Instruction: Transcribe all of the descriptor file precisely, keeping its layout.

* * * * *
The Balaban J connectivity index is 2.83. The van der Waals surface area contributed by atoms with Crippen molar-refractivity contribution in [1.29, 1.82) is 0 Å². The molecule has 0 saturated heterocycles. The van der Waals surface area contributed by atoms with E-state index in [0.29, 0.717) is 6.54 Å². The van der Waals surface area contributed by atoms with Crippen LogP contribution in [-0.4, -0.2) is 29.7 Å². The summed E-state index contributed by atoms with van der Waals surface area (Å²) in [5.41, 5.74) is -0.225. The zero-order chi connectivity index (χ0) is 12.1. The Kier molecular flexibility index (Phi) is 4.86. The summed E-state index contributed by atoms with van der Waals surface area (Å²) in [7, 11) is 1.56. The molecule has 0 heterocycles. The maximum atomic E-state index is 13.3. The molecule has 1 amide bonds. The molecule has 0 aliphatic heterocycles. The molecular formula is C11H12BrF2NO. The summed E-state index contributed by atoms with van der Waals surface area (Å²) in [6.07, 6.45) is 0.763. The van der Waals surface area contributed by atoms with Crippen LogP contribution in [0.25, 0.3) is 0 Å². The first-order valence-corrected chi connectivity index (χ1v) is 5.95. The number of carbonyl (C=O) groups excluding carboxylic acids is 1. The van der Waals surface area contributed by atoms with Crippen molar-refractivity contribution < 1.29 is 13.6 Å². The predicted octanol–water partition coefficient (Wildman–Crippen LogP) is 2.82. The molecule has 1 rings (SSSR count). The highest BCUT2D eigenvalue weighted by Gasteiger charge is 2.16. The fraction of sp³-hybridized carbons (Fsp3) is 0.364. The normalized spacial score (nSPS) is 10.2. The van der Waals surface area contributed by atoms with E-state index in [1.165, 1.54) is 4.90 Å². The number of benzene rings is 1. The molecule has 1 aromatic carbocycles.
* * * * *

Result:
The Balaban J connectivity index is 2.83. The van der Waals surface area contributed by atoms with Crippen molar-refractivity contribution in [1.29, 1.82) is 0 Å². The molecule has 0 saturated heterocycles. The van der Waals surface area contributed by atoms with E-state index in [0.29, 0.717) is 6.54 Å². The van der Waals surface area contributed by atoms with Crippen LogP contribution in [-0.4, -0.2) is 29.7 Å². The summed E-state index contributed by atoms with van der Waals surface area (Å²) in [5.41, 5.74) is -0.225. The zero-order chi connectivity index (χ0) is 12.1. The Kier molecular flexibility index (Phi) is 4.86. The summed E-state index contributed by atoms with van der Waals surface area (Å²) in [7, 11) is 1.56. The molecule has 0 heterocycles. The maximum atomic E-state index is 13.3. The molecule has 1 amide bonds. The molecule has 0 aliphatic heterocycles. The molecular formula is C11H12BrF2NO. The summed E-state index contributed by atoms with van der Waals surface area (Å²) in [6.07, 6.45) is 0.763. The van der Waals surface area contributed by atoms with Crippen LogP contribution in [0.25, 0.3) is 0 Å². The first-order valence-corrected chi connectivity index (χ1v) is 5.95. The number of carbonyl (C=O) groups excluding carboxylic acids is 1. The van der Waals surface area contributed by atoms with Crippen molar-refractivity contribution < 1.29 is 13.6 Å². The predicted octanol–water partition coefficient (Wildman–Crippen LogP) is 2.82. The molecule has 1 rings (SSSR count). The highest BCUT2D eigenvalue weighted by Gasteiger charge is 2.16. The fraction of sp³-hybridized carbons (Fsp3) is 0.364. The normalized spacial score (nSPS) is 10.2. The van der Waals surface area contributed by atoms with E-state index in [1.165, 1.54) is 4.90 Å². The number of benzene rings is 1. The molecule has 1 aromatic carbocycles.